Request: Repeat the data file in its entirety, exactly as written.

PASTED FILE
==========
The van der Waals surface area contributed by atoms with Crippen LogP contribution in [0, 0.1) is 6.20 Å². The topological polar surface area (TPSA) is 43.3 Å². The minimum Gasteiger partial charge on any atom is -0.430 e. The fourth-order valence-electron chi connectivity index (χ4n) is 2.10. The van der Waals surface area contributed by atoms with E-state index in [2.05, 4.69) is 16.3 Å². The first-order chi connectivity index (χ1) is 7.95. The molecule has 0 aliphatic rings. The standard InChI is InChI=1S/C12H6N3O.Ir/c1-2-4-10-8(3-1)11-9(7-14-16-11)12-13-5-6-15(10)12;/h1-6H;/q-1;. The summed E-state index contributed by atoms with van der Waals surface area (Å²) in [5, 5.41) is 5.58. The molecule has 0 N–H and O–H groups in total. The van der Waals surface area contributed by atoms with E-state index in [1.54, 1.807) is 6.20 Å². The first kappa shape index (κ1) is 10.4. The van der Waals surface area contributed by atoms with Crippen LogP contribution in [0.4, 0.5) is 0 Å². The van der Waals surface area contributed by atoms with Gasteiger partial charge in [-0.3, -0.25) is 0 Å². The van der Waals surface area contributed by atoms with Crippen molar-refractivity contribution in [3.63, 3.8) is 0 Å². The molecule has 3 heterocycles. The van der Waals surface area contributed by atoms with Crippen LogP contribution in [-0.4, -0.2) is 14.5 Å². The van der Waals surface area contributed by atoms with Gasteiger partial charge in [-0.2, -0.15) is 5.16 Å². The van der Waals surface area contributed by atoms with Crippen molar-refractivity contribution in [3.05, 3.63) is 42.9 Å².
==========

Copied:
The van der Waals surface area contributed by atoms with Crippen LogP contribution in [0, 0.1) is 6.20 Å². The topological polar surface area (TPSA) is 43.3 Å². The minimum Gasteiger partial charge on any atom is -0.430 e. The fourth-order valence-electron chi connectivity index (χ4n) is 2.10. The van der Waals surface area contributed by atoms with E-state index in [2.05, 4.69) is 16.3 Å². The first-order chi connectivity index (χ1) is 7.95. The molecule has 0 aliphatic rings. The standard InChI is InChI=1S/C12H6N3O.Ir/c1-2-4-10-8(3-1)11-9(7-14-16-11)12-13-5-6-15(10)12;/h1-6H;/q-1;. The summed E-state index contributed by atoms with van der Waals surface area (Å²) in [5, 5.41) is 5.58. The molecule has 0 N–H and O–H groups in total. The van der Waals surface area contributed by atoms with E-state index in [1.54, 1.807) is 6.20 Å². The first kappa shape index (κ1) is 10.4. The van der Waals surface area contributed by atoms with Crippen LogP contribution in [0.4, 0.5) is 0 Å². The van der Waals surface area contributed by atoms with Gasteiger partial charge in [-0.3, -0.25) is 0 Å². The van der Waals surface area contributed by atoms with Crippen molar-refractivity contribution in [3.63, 3.8) is 0 Å². The molecule has 3 heterocycles. The van der Waals surface area contributed by atoms with Crippen LogP contribution in [-0.4, -0.2) is 14.5 Å². The van der Waals surface area contributed by atoms with Gasteiger partial charge in [-0.2, -0.15) is 5.16 Å². The van der Waals surface area contributed by atoms with Crippen molar-refractivity contribution in [3.05, 3.63) is 42.9 Å².